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Full.bin version & old Black-Scholes. Flash. - Printable Version

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RE: Full.bin version & old Black-Scholes. Flash. - Jonathan Cameron - 04-10-2014 05:47 PM

(04-10-2014 05:42 PM)Sikuq Wrote:  I see you are from Pasadena. My dad was from Chino and my grandparents had a nice Ranch style Spanish spread on Fairview Avenue with oranges in the garden. I used to turn on the underground sprinklers when the girls came over sending them screaming into the house and me running for my life. Unfortunately, the spreads are now all condos. He took me to the Santa Anita. Is it still going?

Yes they are still running horses at Santa Anita. I've never seen the races; just too interested in other things!

RE: Full.bin version & old Black-Scholes. Flash. - BarryMead - 04-10-2014 06:03 PM

(04-10-2014 05:21 PM)Jonathan Cameron Wrote:  It is slowly coming back to me! I graduated with my bachelors in '73. I remember learning on a slide rule in Junior College before transferring to Georgia Tech. I still have that slider rule. My first calculator was a TI SR-52. Then later the HP-67. I remember visiting a professors office and watching him use toggle switches to load the boot loader in a PDP-?? and then load a program from paper tape played lunar lander on it. It was a time of huge changes in computation! In my college years I went from slide rule to a glorified 4+ scientific banger (SR-52), and then finally to a real powerhouse, the HP-67. Heady days.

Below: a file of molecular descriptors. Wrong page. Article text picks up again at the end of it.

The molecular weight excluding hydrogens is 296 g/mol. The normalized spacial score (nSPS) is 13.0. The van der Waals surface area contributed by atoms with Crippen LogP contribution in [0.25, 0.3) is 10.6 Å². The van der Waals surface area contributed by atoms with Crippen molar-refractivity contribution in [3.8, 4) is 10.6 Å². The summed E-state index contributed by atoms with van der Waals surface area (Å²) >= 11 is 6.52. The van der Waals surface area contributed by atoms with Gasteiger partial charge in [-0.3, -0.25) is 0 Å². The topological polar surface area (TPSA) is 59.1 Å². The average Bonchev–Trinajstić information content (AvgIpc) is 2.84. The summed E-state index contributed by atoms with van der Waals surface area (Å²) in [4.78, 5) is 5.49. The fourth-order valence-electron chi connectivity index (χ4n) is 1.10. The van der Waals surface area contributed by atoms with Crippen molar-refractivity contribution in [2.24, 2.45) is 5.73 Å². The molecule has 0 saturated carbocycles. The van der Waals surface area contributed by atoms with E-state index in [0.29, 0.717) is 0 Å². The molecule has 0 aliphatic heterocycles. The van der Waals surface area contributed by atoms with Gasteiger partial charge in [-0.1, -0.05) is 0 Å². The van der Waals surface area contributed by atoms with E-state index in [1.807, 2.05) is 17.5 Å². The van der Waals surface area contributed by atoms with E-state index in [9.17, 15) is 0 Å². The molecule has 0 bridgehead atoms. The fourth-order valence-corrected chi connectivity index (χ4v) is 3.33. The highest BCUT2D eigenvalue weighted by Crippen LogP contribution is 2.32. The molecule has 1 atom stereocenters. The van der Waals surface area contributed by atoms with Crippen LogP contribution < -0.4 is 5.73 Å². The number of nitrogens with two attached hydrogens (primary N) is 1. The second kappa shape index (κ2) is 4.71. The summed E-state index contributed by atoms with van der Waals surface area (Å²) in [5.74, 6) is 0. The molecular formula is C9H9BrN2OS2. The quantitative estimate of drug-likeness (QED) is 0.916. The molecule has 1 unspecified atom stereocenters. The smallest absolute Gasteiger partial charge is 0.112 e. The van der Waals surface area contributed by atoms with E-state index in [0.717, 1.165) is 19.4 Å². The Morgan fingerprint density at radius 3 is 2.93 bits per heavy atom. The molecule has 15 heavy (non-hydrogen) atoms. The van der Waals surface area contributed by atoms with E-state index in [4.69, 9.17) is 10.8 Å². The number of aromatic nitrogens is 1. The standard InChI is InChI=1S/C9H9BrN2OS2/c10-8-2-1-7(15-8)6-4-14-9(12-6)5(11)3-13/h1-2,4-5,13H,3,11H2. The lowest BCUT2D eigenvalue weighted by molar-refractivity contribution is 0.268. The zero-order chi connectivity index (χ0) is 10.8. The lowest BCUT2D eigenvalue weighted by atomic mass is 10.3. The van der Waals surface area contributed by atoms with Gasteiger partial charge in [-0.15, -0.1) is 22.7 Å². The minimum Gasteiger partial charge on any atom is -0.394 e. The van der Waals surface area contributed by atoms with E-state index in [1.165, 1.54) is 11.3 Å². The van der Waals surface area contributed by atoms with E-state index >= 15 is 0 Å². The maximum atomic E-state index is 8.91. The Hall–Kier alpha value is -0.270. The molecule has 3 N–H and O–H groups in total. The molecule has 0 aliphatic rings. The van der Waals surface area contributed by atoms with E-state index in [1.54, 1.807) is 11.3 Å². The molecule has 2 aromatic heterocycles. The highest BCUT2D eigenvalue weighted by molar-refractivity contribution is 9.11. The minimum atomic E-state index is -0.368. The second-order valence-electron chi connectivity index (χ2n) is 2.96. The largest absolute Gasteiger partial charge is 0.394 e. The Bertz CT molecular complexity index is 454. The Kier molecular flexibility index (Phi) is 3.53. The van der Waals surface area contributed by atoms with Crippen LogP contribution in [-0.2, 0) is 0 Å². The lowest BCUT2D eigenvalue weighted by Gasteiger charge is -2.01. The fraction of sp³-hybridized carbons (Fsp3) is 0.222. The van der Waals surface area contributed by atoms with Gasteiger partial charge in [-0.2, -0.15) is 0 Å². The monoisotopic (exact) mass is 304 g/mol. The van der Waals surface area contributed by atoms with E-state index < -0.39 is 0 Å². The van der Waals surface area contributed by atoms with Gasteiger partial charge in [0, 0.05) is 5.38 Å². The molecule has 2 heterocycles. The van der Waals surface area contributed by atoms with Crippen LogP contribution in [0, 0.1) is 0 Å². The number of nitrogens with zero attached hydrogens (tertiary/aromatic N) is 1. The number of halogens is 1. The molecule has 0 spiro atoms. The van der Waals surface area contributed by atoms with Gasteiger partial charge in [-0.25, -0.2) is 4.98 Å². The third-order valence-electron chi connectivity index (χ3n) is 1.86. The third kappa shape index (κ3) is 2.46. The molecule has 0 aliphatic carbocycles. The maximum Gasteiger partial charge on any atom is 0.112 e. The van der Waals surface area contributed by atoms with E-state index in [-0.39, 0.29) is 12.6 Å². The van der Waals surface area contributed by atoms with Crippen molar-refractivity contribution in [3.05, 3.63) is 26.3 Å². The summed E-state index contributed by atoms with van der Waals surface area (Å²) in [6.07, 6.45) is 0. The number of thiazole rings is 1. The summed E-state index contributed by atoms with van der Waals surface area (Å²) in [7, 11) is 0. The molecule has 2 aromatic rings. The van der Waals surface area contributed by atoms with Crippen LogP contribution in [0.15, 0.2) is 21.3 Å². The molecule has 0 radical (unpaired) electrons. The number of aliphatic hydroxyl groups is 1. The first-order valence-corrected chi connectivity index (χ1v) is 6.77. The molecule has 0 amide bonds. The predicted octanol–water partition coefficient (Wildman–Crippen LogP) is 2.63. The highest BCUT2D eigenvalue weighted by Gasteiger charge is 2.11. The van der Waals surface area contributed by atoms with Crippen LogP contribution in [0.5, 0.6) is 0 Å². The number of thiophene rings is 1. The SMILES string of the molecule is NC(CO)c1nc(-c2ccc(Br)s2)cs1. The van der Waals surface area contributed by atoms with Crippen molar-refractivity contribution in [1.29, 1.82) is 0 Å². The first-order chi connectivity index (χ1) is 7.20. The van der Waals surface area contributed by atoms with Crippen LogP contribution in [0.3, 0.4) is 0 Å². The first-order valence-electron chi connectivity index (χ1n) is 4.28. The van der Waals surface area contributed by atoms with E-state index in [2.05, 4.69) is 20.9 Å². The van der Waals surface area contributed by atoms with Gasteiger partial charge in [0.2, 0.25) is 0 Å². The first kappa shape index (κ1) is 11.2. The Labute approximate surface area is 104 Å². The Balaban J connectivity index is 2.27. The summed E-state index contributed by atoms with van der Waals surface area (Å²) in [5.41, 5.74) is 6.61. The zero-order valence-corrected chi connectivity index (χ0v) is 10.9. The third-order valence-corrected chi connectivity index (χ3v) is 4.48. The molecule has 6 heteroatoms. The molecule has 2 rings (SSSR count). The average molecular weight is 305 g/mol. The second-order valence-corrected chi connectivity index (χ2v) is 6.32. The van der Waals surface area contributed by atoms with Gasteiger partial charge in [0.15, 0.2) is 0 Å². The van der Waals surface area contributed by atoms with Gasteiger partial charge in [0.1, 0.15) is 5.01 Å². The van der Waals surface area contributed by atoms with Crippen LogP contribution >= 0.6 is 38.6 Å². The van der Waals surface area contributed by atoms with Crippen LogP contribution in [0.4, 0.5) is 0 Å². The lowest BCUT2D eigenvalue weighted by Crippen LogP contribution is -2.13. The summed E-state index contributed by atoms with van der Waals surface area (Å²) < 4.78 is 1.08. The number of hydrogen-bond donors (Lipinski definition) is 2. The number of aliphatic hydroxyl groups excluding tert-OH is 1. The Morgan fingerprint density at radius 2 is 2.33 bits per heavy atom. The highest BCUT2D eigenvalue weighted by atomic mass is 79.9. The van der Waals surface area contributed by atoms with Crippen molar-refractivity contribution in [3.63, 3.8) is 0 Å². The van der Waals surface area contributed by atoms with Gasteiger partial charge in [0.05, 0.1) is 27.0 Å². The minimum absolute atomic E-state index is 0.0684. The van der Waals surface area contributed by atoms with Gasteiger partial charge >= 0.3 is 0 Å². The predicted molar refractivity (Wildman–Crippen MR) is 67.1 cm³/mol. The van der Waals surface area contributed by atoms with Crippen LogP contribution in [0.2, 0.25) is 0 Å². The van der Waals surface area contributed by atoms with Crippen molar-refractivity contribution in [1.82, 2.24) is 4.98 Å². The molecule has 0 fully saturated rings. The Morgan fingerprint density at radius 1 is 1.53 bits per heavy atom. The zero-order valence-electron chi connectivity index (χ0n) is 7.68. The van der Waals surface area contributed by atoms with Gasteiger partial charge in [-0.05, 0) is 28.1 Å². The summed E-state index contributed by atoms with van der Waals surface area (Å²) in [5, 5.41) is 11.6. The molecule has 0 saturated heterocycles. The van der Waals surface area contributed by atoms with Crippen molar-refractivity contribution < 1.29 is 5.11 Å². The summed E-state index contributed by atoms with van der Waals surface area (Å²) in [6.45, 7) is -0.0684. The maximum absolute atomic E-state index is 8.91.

I still have my programming card from my college PDP-11 computer that I programmed with paper tape.
It had a WHOPPING 8K or CORE MEMORY! I remember that you had to toggle in the 14-instruction
boot-loader program which prepared the PDP to accept the normal loader from paper tape. After the
normal loader was loaded, you could load programs like the assembler, or editor into memory. The original
editor for the PDP-11 was RAM based and had a very limited source program size. I wrote my own line-by-line
editor that used the paper-tape reader/punch to write source files that were larger than the 8K RAM size.